The Pac-12 is back!
Just over six weeks after pulling the plug on the 2020 football season, as well as all other sports through the remainder of the calendar year, the Pac-12 has reversed course on its football decision. In a unanimous vote of the Pac-12 CEO Group conducted Thursday, the conference will play a 7-game season between Nov. 6 and Dec. 18.
The details of the schedule will be announced later, but seven games likely means each team will play its five divisional opponents plus two crossover opponents. (It’s also worth mentioning that the NCAA has already waived win requirements for bowl eligibility.)
The Pac-12 initially canceled all sports on Aug. 11, citing uncertainties with keeping student-athletes safe amid the coronavirus pandemic, doing so just a few days after the Big Ten became the first power conference to postpone fall competition.
But the Big Ten voted last week to bring back football, starting Oct. 23, putting pressure on the Pac-12 to do the same. Aiding that movement was the league’s agreement with Quidel Corporation to provide rapid COVID-19 tests and testing equipment, which is expected to be on all 12 campuses by the end of September.
“I think (ASU president) Michael (Crow) and my colleagues at the Pac-12 were very concerned about having the adequate testing and learning more about these data,” UA president Robert C. Robbins said Thursday. “So I think after looking at that and watching the protocols that are being put in place by the NBA, NFL and the other conferences, I’m comforted by the fact that we can safely take care of our student-athletes.”
Testing wasn’t the Pac-12’s only hurdle to overcome in order to return to the field, however. Local health restrictions in California and Oregon had prevented half of the league’s teams from being able to practice, but in the past week agreements were made with the respective state officials to allow for Cal, Oregon, Oregon State, Stanford, UCLA and USC to get back in pads.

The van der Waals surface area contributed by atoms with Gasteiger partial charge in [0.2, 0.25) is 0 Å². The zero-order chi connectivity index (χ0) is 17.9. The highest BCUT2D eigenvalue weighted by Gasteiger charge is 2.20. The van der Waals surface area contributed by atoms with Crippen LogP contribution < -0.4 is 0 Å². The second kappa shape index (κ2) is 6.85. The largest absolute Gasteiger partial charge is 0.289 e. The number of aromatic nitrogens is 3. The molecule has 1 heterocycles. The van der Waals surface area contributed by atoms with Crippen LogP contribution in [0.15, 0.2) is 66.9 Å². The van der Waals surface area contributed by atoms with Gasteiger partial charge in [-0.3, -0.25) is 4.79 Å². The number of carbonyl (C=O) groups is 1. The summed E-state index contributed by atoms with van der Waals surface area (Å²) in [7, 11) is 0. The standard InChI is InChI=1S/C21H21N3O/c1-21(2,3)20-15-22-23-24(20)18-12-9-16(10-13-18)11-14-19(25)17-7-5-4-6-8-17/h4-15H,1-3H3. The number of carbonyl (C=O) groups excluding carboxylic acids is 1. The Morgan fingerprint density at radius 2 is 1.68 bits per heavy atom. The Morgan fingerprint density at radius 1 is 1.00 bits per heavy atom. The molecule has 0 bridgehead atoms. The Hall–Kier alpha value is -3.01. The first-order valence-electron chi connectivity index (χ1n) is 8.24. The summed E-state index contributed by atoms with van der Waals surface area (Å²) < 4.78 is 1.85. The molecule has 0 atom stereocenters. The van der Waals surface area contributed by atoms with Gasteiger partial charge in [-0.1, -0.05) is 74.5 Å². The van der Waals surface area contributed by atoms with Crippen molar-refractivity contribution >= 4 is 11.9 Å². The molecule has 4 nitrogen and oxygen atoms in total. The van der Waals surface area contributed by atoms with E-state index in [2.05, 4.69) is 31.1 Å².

Arizona, on the other hand, has been able to go through regular workouts throughout the hiatus, which presumably could give the Wildcats an edge against whoever their first opponent is.
“Everyone in the Arizona Football Family is thrilled that our student-athletes will have an opportunity to compete this fall,” coach Kevin Sumlin said in a statement. “As with every decision made by the University and the Pac-12, the decision of the CEO Group to move forward is centered on the health and safety of our students, coaches and staff and we are grateful for the broad commitment to testing resources from our CEOs. I am proud of the patience, resilience and commitment that our team has shown during an unprecedented time. We will continue to work hard preparing for the moment when we once again take the field, while staying committed to keeping each other and those around us safe and healthy.”
While football is returning, the rest of the Pac-12’s fall sports won’t be played until early 2021. The NCAA recently approved regular season and championship calendars for cross country, soccer, volleyball and water polo, all of which will run between February and May of next year.